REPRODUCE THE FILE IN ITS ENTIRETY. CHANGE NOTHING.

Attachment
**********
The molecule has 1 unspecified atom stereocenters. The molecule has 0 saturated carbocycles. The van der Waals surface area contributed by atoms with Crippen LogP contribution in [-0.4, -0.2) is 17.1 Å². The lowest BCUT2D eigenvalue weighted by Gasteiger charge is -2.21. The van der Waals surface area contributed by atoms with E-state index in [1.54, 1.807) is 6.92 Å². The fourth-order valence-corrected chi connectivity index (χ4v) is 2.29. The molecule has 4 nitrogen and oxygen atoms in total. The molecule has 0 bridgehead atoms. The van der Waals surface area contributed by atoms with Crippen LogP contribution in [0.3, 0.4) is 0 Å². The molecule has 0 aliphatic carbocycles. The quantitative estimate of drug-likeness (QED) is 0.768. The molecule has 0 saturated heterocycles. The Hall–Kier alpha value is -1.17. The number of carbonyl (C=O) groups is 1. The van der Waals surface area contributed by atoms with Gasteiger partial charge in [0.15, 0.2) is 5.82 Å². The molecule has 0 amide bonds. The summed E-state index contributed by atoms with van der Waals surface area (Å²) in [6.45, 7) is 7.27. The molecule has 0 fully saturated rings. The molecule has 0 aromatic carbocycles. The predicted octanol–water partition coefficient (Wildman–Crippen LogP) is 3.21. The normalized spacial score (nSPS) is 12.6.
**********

The molecule has 1 unspecified atom stereocenters. The molecule has 0 saturated carbocycles. The van der Waals surface area contributed by atoms with Crippen LogP contribution in [-0.4, -0.2) is 17.1 Å². The lowest BCUT2D eigenvalue weighted by Gasteiger charge is -2.21. The van der Waals surface area contributed by atoms with E-state index in [1.54, 1.807) is 6.92 Å². The fourth-order valence-corrected chi connectivity index (χ4v) is 2.29. The molecule has 4 nitrogen and oxygen atoms in total. The molecule has 0 bridgehead atoms. The van der Waals surface area contributed by atoms with Crippen LogP contribution in [0.3, 0.4) is 0 Å². The molecule has 0 aliphatic carbocycles. The quantitative estimate of drug-likeness (QED) is 0.768. The molecule has 0 saturated heterocycles. The Hall–Kier alpha value is -1.17. The number of carbonyl (C=O) groups is 1. The van der Waals surface area contributed by atoms with Gasteiger partial charge in [0.15, 0.2) is 5.82 Å². The molecule has 0 amide bonds. The summed E-state index contributed by atoms with van der Waals surface area (Å²) in [6.45, 7) is 7.27. The molecule has 0 fully saturated rings. The molecule has 0 aromatic carbocycles. The predicted octanol–water partition coefficient (Wildman–Crippen LogP) is 3.21. The normalized spacial score (nSPS) is 12.6.